The panelists also addressed concerns about how middle- and low-income car owners would be impacted by congestion pricing or an RPP. “By and large, the people for whom we have the greatest equity concerns are not car owners,” said Weinberger. She maintained that funds earned from the congestion pricing program will be invested in transit, “which is much more likely to serve people of limited income and lesser means.” Komanoff added that New Yorkers below the poverty line are less likely to commute regularly from outside the congestion zone into the congestion zone, and would benefit more from improved mass transit.
The discussion moved on to other uses for the curb beyond residential parking. Touting the success of the recent 14th Street busway pilot project championed by Speaker of the New York City Council Corey Johnson, Yaruss asked if DOT has a plan for implementing more solutions like this, despite some initial community board opposition.
“It’s very difficult to operate a transportation system when you have these neighborhood by neighborhood oppositions,” said Weinberger, acknowledging the tension between local neighborhoods and the city at large. Progress might not come quick enough for some, offered Pincar, but “intense engagement with the public leads to improved projects.”
Finally, the conversation turned to the environment. “Could you address how you would try to make the streets more livable?” asked Yaruss.
Pincar pointed to DOT’s ongoing push for innovation, and referenced a new study underway in FiDi that will evaluate the possibility of using “garbage corrals” in place of parking spots. For DOT, Pincar says striving for sustainability will all come back to the question: “Is this a better use of that curb?”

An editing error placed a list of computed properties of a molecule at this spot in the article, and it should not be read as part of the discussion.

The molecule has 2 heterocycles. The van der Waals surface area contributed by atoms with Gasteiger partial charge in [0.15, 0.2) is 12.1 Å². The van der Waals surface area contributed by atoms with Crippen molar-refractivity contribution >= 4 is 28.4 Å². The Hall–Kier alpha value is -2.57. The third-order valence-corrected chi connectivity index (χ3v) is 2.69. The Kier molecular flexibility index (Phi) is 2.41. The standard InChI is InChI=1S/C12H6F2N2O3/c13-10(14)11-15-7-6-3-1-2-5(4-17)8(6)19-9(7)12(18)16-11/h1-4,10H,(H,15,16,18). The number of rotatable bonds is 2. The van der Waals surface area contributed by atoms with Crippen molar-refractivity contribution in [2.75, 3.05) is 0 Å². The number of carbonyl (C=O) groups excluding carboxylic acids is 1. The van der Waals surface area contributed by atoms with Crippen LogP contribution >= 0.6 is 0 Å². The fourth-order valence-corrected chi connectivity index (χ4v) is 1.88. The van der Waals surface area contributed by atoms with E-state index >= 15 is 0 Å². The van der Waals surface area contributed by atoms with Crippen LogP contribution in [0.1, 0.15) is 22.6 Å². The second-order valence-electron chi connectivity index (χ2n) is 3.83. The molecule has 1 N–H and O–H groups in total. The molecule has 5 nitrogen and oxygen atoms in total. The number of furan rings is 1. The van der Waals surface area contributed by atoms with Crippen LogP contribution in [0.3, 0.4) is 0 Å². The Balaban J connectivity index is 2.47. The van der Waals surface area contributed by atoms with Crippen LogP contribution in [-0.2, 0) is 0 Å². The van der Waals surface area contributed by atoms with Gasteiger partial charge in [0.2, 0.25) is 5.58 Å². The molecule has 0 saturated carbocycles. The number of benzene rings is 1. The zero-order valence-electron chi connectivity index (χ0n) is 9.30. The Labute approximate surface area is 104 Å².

With some time remaining, Yaruss turned the floor over to the attendees for additional questions. Of the 16 people who took the mic only a few had clear questions that the panelists could address, and they had nearly all been covered at some point in earlier discussion.
As time ran out, for the rest of the attendees, the open mic was an opportunity to voice criticism of DOT and concerns about the concept of residential parking permits and curbside allocation that de-prioritized cars.
“We use our cars to escape New York,” said one, lamenting the idea that he might lose curb space for parking, where his car typically sits unused throughout the week. (“Is storing a vehicle the best use of the curb?” asked Weinberger in response.)
“Has anyone on the panel actually considered talking with anyone in the community about the use of cars, or is the whole thing an analytical exercise?” asked another, as he participated in a public forum to gauge community opinion. “I am an internationally recognized expert on curb management, and I was asked to come here tonight for questions,” said Weinberger, growing exasperated with the crowd.
Others disparaged DOT for their “improper management” of the curb (“I reject the premise,” responded Pincar), criticized hypothetical models for RPP pricing (“No price is set, because the proposal doesn’t exist,” reminded Pincar), and wondered why the forum, which had been listed on the CB7 website for a month, was “so poorly publicized”—among other concerns unrelated to the expertise of the panelists.
“How can I be part of the solution?” asked the last man to speak, who seemed genuinely interested in understanding the available actions he could take to reduce the negative impacts of parking his car in the city, while primarily using it for leisure. Komanoff directed him to look into forming a car sharing group—to eye rolls and groans from the crowd.
“We badly need innovation,” Komanoff said, as the forum wrapped up and Upper West Siders took to the streets.